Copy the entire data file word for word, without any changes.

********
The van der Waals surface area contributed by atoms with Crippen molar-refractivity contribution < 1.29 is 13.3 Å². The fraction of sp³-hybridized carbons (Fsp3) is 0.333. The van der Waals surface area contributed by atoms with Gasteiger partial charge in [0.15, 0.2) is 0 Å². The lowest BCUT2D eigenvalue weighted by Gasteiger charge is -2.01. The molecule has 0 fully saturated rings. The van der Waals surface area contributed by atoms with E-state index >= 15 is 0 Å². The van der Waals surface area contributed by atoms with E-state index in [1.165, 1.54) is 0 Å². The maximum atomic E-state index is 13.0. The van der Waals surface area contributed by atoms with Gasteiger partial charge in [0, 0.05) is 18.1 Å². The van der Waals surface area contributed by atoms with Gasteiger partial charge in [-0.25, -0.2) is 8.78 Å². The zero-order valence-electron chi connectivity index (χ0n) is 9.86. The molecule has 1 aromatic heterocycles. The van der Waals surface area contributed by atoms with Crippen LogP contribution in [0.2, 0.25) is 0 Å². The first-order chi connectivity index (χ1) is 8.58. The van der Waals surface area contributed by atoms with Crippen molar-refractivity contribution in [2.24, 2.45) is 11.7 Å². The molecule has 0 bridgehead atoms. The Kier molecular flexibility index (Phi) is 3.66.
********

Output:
The van der Waals surface area contributed by atoms with Crippen molar-refractivity contribution < 1.29 is 13.3 Å². The fraction of sp³-hybridized carbons (Fsp3) is 0.333. The van der Waals surface area contributed by atoms with Gasteiger partial charge in [0.15, 0.2) is 0 Å². The lowest BCUT2D eigenvalue weighted by Gasteiger charge is -2.01. The molecule has 0 fully saturated rings. The van der Waals surface area contributed by atoms with E-state index >= 15 is 0 Å². The van der Waals surface area contributed by atoms with E-state index in [1.165, 1.54) is 0 Å². The maximum atomic E-state index is 13.0. The van der Waals surface area contributed by atoms with Gasteiger partial charge in [0, 0.05) is 18.1 Å². The van der Waals surface area contributed by atoms with Gasteiger partial charge in [-0.25, -0.2) is 8.78 Å². The zero-order valence-electron chi connectivity index (χ0n) is 9.86. The molecule has 1 aromatic heterocycles. The van der Waals surface area contributed by atoms with Crippen LogP contribution in [0.2, 0.25) is 0 Å². The first-order chi connectivity index (χ1) is 8.58. The van der Waals surface area contributed by atoms with Crippen molar-refractivity contribution in [2.24, 2.45) is 11.7 Å². The molecule has 0 bridgehead atoms. The Kier molecular flexibility index (Phi) is 3.66.